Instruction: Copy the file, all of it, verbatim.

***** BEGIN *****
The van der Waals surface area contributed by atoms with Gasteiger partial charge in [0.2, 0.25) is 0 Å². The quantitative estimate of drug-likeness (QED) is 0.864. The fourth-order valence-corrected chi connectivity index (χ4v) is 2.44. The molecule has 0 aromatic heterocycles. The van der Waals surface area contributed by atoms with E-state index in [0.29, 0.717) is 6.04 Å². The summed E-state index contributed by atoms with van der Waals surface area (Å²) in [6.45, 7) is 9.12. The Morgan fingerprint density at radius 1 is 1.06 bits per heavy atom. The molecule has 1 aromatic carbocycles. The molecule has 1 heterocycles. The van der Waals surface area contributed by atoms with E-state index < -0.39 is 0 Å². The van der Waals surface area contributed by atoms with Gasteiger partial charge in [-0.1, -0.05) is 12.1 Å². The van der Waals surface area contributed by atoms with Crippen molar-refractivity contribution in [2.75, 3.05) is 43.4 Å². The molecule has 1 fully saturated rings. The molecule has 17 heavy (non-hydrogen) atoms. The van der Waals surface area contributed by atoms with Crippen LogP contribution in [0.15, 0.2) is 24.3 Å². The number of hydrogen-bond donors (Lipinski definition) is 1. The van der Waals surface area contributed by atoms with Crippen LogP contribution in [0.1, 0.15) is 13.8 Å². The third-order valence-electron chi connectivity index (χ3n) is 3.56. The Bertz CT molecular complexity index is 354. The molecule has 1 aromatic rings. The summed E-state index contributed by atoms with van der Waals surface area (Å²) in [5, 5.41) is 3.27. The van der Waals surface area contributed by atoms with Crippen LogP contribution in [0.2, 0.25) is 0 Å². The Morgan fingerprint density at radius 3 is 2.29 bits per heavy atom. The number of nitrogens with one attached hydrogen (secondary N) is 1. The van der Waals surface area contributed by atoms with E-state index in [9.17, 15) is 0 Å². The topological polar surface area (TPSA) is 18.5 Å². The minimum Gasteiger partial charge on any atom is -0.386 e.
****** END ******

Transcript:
The van der Waals surface area contributed by atoms with Gasteiger partial charge in [0.2, 0.25) is 0 Å². The quantitative estimate of drug-likeness (QED) is 0.864. The fourth-order valence-corrected chi connectivity index (χ4v) is 2.44. The molecule has 0 aromatic heterocycles. The van der Waals surface area contributed by atoms with E-state index in [0.29, 0.717) is 6.04 Å². The summed E-state index contributed by atoms with van der Waals surface area (Å²) in [6.45, 7) is 9.12. The Morgan fingerprint density at radius 1 is 1.06 bits per heavy atom. The molecule has 1 aromatic carbocycles. The molecule has 1 heterocycles. The van der Waals surface area contributed by atoms with E-state index < -0.39 is 0 Å². The van der Waals surface area contributed by atoms with Gasteiger partial charge in [-0.1, -0.05) is 12.1 Å². The van der Waals surface area contributed by atoms with Crippen molar-refractivity contribution in [2.75, 3.05) is 43.4 Å². The molecule has 1 fully saturated rings. The molecule has 17 heavy (non-hydrogen) atoms. The van der Waals surface area contributed by atoms with Crippen LogP contribution in [0.15, 0.2) is 24.3 Å². The number of hydrogen-bond donors (Lipinski definition) is 1. The van der Waals surface area contributed by atoms with Crippen LogP contribution in [0.1, 0.15) is 13.8 Å². The third-order valence-electron chi connectivity index (χ3n) is 3.56. The Bertz CT molecular complexity index is 354. The molecule has 1 aromatic rings. The summed E-state index contributed by atoms with van der Waals surface area (Å²) in [5, 5.41) is 3.27. The van der Waals surface area contributed by atoms with Crippen LogP contribution in [0.2, 0.25) is 0 Å². The Morgan fingerprint density at radius 3 is 2.29 bits per heavy atom. The number of nitrogens with one attached hydrogen (secondary N) is 1. The van der Waals surface area contributed by atoms with E-state index in [9.17, 15) is 0 Å². The topological polar surface area (TPSA) is 18.5 Å². The minimum Gasteiger partial charge on any atom is -0.386 e.